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Of course one can choose to sign any (part of) information one wants, and leave other parts unsigned. But usually, when we say "sign a file", we refer to signing the whole file plus the file meta-data (e.g. file modification timestamp). This is how OpenPGP and GPG work.

But, if it is not a file, say it is XML signing, you must specify which parts of the XML content are actually covered by the signature.

Also, try to differentiate signatures from encryption. These are two independent matters. One file can be unencrypted+signed, or encrypted+unsigned, or any other combination.

  • If I sign the whole file, then that means receiving party cannot access it (or it's content) till it's verified by the corresponding public key, right? – zgulser Nov 26 '18 at 16:13
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    @zgulser Wrong... in general. Signing a file (in general) does not alter the file being signed (other protocol layers could do this at roughly the same time, but it is not required). A "pure" signing process would leave "the data that was signed" (untouched) and "an encrypted signature of that data" (that proves you signed the data). – TripeHound Nov 26 '18 at 16:25
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    Signing a file means that you produce a signature, which stands separately from the file itself. The receiving party may validate the signature to verify that the file is indeed coming from you and in this case he/she needs the key. But, he/she may well choose to ignore the signature. – papajony Nov 26 '18 at 16:29
  • Try to think of the signature in terms of a paper document with a human signature at the bottom. You examine the signature (validate it) to ensure that the document content was indeed produced by the sender. But you may choose to accept the document, without caring about the signature. But why would you want to do this? The signature is there to give you a means of identifying that the document (or file) are authentic. – papajony Nov 26 '18 at 16:31
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    Well, you have different types of signatures. You can bundle together the file+signature in one, or you can have a separate signature file (so called a detached signature). – papajony Nov 26 '18 at 16:42
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Signing a file, or more generally signing some content (an email message, the body of an email message, a subtree of an XML document, a portion of a certificate, a TLS handshake, etc.), means to create a sequence of bytes which is called the signature. This process has certain properties:

  • There is a method for verifying the signature. Verifying the signature gives a boolean result, either “this is a good signature of the file” or “this is not a good signature of the file”.
  • A good signature for a file is never a good signature for a different file. Therefore a good signature guarantees that the file is authentic. Authenticity, in security, means that some data really comes from where it's supposed to come from.
  • There is a secret value called a private key or secret key. It is impossible to create a good signature of a file if you don't know that secret value.
  • In a public-key scheme, there is a value associated with the private key which is called the public key. If you know the public key, you can verify signatures, but you can't create a signature of a different file.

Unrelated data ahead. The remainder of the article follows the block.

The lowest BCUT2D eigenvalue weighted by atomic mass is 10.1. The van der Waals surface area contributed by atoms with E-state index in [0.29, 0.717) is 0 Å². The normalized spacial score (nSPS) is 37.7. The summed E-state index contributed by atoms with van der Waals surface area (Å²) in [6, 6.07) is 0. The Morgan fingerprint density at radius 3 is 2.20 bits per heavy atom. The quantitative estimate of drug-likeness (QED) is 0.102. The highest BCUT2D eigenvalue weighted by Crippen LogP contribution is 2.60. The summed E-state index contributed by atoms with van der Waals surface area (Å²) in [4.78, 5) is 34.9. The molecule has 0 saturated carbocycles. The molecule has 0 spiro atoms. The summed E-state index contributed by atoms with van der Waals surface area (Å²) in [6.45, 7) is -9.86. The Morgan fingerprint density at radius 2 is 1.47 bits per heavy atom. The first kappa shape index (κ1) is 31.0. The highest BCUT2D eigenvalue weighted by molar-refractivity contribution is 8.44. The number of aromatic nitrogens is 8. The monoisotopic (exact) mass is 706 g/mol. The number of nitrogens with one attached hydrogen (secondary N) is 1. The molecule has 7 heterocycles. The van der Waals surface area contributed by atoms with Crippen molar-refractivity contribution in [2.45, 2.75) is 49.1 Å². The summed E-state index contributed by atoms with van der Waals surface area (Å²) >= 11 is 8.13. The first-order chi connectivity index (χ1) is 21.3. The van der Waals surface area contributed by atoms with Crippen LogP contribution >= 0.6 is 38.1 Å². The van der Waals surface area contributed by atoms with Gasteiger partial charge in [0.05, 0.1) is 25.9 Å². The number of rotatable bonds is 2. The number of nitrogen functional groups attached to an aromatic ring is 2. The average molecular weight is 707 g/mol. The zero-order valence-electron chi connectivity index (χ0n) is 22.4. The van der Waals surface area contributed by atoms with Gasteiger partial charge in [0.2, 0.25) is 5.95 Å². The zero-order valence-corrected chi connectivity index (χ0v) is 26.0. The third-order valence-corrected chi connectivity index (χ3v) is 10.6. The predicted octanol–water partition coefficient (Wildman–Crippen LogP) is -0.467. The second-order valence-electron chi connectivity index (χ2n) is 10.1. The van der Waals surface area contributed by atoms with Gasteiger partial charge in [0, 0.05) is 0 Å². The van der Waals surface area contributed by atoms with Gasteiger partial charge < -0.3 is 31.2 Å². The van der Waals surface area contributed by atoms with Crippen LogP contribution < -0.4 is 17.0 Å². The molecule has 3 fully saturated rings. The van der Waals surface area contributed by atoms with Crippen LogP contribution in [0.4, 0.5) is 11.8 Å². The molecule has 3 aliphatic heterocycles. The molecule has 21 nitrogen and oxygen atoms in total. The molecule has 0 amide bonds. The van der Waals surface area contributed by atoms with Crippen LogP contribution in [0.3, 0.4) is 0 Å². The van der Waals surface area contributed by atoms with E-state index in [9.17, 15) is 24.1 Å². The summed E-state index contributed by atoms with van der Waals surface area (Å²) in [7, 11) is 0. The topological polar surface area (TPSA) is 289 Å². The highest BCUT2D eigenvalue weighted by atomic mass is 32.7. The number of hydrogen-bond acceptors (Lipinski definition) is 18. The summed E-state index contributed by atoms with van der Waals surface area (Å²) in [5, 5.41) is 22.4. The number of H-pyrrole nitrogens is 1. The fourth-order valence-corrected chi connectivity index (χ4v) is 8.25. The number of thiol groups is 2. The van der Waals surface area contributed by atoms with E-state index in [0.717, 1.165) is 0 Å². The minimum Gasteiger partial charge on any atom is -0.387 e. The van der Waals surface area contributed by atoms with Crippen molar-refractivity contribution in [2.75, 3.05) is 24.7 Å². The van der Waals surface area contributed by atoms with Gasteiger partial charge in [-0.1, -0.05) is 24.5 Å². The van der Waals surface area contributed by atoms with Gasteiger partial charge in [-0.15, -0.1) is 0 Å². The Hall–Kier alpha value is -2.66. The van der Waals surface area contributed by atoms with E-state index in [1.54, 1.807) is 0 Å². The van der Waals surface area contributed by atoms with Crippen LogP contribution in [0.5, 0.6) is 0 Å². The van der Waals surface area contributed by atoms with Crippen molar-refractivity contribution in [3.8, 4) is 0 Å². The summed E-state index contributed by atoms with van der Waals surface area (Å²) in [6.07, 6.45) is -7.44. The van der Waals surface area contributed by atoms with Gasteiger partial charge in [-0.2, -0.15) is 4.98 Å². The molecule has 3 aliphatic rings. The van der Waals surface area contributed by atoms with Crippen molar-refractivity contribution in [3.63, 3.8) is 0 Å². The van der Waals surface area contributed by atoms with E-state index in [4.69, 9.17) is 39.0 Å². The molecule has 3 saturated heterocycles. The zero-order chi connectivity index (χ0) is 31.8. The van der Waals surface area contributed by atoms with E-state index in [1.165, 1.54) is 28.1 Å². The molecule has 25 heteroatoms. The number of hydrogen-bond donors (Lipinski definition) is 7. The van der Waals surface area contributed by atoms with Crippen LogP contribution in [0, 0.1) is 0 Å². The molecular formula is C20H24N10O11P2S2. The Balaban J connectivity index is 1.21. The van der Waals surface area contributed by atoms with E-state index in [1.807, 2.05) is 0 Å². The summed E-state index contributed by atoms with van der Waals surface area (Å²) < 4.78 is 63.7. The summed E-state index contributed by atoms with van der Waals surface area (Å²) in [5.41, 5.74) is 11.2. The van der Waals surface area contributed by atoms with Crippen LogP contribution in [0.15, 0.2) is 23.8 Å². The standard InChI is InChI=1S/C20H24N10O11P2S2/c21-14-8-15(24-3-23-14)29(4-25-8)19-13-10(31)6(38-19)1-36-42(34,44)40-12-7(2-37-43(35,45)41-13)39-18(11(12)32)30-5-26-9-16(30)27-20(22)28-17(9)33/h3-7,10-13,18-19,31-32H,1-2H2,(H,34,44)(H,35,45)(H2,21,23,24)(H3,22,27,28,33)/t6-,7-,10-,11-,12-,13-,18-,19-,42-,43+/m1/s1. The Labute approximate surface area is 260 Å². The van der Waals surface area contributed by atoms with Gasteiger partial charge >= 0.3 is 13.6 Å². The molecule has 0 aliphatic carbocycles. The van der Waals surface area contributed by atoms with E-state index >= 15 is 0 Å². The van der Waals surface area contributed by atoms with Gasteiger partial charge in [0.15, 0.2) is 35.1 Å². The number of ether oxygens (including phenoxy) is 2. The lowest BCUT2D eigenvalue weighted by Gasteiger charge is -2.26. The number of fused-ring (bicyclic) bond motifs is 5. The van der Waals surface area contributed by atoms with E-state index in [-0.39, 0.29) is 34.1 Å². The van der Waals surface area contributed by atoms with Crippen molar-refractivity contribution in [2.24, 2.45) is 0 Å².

It's important to know that anybody can sign a file, but they can only sign it with their own private key. You can't sign a file with somebody else's private key unless you somehow manage to get hold of the private key, for example by hacking their computer. So knowing that a file comes with a good signature doesn't say anything: what's important is to know that it has a good signature made with the expected private key. This means that the verifier must know the public key in advance. If the public key is transmitted alongside the signature and the message, it doesn't prove anything in itself, but it can be useful if there is some mechanism to allow the verifier to verify the public key. Such a mechanism is called a _public key infrastructure. In other words, the signature operation turns a promise of confidentiality of the private key, and a promise of authenticity of the public key, into a guarantee of authenticty of the file.

A signature generally means “I approve of this content”. What “approve” means depends on the context. For example:

  • When Microsoft distributes a Windows update that is signed with Microsoft's Windows update signature key, the signature means that this particular code update has been approved by Microsoft. If someone wants to distribute malware and pass it off as a Windows update, they won't be able to create a good signature for it, and so the Windows update application will reject the update.
  • If you receive a mail that is signed, it means that it was really written by the person who signed it (or that their machine was compromised). You don't get this guarantee from the From: line of an email in general because anybody can write whatever they want there. (Some distribution systems make it harder, but in general on the Internet there's no way to prevent people from writing whatever they want in the From: line.)
  • When a certificate authority signs a certificate, what they are saying is that they have verified that the owner of the domain name listed in the certificate is the owner of the private key for which the corresponding public key is in the certificate. This kind of statement associating a name with a public key is the basis of public key infrastructures.